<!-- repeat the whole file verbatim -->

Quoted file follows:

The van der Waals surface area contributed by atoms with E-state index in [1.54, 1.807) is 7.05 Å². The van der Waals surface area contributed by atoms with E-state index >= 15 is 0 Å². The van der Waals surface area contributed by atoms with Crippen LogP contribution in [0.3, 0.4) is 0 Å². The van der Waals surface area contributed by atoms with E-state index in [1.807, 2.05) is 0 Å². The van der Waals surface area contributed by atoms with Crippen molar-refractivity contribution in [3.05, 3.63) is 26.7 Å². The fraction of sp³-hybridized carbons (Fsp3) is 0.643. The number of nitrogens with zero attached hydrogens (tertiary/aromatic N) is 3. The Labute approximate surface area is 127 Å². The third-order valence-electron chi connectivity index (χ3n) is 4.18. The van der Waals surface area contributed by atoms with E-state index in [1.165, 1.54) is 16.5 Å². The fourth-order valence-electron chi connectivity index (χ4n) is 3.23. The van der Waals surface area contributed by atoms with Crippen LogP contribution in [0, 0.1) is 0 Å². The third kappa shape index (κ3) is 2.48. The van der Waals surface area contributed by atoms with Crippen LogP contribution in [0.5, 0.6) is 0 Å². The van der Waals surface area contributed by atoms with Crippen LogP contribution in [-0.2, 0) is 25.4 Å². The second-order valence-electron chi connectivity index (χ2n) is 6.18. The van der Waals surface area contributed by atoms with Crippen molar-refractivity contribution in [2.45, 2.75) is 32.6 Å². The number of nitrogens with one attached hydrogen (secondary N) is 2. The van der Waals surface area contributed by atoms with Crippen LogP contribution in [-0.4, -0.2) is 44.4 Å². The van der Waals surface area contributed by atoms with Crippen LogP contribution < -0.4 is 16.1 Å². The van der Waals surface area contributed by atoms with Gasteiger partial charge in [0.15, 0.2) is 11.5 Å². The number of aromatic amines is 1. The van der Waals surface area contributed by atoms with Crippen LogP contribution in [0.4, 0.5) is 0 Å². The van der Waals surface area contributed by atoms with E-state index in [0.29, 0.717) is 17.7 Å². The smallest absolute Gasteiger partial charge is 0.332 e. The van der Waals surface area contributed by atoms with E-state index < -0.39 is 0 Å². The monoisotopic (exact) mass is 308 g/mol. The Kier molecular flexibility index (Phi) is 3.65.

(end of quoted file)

The van der Waals surface area contributed by atoms with E-state index in [1.54, 1.807) is 7.05 Å². The van der Waals surface area contributed by atoms with E-state index >= 15 is 0 Å². The van der Waals surface area contributed by atoms with Crippen LogP contribution in [0.3, 0.4) is 0 Å². The van der Waals surface area contributed by atoms with E-state index in [1.807, 2.05) is 0 Å². The van der Waals surface area contributed by atoms with Crippen molar-refractivity contribution in [3.05, 3.63) is 26.7 Å². The fraction of sp³-hybridized carbons (Fsp3) is 0.643. The number of nitrogens with zero attached hydrogens (tertiary/aromatic N) is 3. The Labute approximate surface area is 127 Å². The third-order valence-electron chi connectivity index (χ3n) is 4.18. The van der Waals surface area contributed by atoms with E-state index in [1.165, 1.54) is 16.5 Å². The fourth-order valence-electron chi connectivity index (χ4n) is 3.23. The van der Waals surface area contributed by atoms with Crippen LogP contribution in [0, 0.1) is 0 Å². The third kappa shape index (κ3) is 2.48. The van der Waals surface area contributed by atoms with Crippen LogP contribution in [0.5, 0.6) is 0 Å². The van der Waals surface area contributed by atoms with Crippen LogP contribution in [-0.2, 0) is 25.4 Å². The second-order valence-electron chi connectivity index (χ2n) is 6.18. The van der Waals surface area contributed by atoms with Crippen molar-refractivity contribution in [2.45, 2.75) is 32.6 Å². The number of nitrogens with one attached hydrogen (secondary N) is 2. The van der Waals surface area contributed by atoms with Crippen LogP contribution in [-0.4, -0.2) is 44.4 Å². The van der Waals surface area contributed by atoms with Crippen LogP contribution < -0.4 is 16.1 Å². The van der Waals surface area contributed by atoms with Gasteiger partial charge in [0.15, 0.2) is 11.5 Å². The number of aromatic amines is 1. The van der Waals surface area contributed by atoms with Crippen LogP contribution in [0.4, 0.5) is 0 Å². The van der Waals surface area contributed by atoms with E-state index in [0.29, 0.717) is 17.7 Å². The smallest absolute Gasteiger partial charge is 0.332 e. The van der Waals surface area contributed by atoms with E-state index < -0.39 is 0 Å². The monoisotopic (exact) mass is 308 g/mol. The Kier molecular flexibility index (Phi) is 3.65.